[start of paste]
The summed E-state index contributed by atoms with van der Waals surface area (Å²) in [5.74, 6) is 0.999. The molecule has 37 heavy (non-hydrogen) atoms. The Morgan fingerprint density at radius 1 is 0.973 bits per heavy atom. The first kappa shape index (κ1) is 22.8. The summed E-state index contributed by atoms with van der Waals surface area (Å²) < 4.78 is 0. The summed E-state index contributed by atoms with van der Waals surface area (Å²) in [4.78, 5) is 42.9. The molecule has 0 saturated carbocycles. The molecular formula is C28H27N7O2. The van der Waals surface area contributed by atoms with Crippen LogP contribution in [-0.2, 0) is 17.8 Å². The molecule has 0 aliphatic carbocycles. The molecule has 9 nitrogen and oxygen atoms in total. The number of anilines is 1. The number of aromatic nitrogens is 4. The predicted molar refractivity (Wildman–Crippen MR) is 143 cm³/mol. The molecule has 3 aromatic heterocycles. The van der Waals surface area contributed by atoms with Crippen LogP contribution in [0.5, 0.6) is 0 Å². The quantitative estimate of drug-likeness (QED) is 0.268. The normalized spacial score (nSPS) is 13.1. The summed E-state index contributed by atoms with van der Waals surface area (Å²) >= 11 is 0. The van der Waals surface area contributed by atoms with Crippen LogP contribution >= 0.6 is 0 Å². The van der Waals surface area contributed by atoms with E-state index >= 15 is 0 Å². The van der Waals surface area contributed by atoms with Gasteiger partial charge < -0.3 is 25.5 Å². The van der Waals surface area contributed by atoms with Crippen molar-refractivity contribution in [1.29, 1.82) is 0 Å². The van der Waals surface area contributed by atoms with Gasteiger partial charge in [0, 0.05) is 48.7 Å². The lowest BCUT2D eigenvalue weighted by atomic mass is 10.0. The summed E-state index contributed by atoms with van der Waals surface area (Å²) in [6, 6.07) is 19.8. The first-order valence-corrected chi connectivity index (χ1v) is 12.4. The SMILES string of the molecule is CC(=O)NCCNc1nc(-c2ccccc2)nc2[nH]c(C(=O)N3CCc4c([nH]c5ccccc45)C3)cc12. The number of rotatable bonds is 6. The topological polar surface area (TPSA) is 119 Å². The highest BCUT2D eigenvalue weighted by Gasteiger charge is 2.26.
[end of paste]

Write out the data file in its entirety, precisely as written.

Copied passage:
The summed E-state index contributed by atoms with van der Waals surface area (Å²) in [5.74, 6) is 0.999. The molecule has 37 heavy (non-hydrogen) atoms. The Morgan fingerprint density at radius 1 is 0.973 bits per heavy atom. The first kappa shape index (κ1) is 22.8. The summed E-state index contributed by atoms with van der Waals surface area (Å²) < 4.78 is 0. The summed E-state index contributed by atoms with van der Waals surface area (Å²) in [4.78, 5) is 42.9. The molecule has 0 saturated carbocycles. The molecular formula is C28H27N7O2. The van der Waals surface area contributed by atoms with Crippen LogP contribution in [-0.2, 0) is 17.8 Å². The molecule has 0 aliphatic carbocycles. The molecule has 9 nitrogen and oxygen atoms in total. The number of anilines is 1. The number of aromatic nitrogens is 4. The predicted molar refractivity (Wildman–Crippen MR) is 143 cm³/mol. The molecule has 3 aromatic heterocycles. The van der Waals surface area contributed by atoms with Crippen LogP contribution in [0.5, 0.6) is 0 Å². The quantitative estimate of drug-likeness (QED) is 0.268. The normalized spacial score (nSPS) is 13.1. The summed E-state index contributed by atoms with van der Waals surface area (Å²) >= 11 is 0. The van der Waals surface area contributed by atoms with Crippen LogP contribution >= 0.6 is 0 Å². The van der Waals surface area contributed by atoms with E-state index >= 15 is 0 Å². The van der Waals surface area contributed by atoms with Gasteiger partial charge < -0.3 is 25.5 Å². The van der Waals surface area contributed by atoms with Crippen molar-refractivity contribution in [1.29, 1.82) is 0 Å². The van der Waals surface area contributed by atoms with Gasteiger partial charge in [0, 0.05) is 48.7 Å². The lowest BCUT2D eigenvalue weighted by atomic mass is 10.0. The summed E-state index contributed by atoms with van der Waals surface area (Å²) in [6, 6.07) is 19.8. The first-order valence-corrected chi connectivity index (χ1v) is 12.4. The SMILES string of the molecule is CC(=O)NCCNc1nc(-c2ccccc2)nc2[nH]c(C(=O)N3CCc4c([nH]c5ccccc45)C3)cc12. The number of rotatable bonds is 6. The topological polar surface area (TPSA) is 119 Å². The highest BCUT2D eigenvalue weighted by Gasteiger charge is 2.26.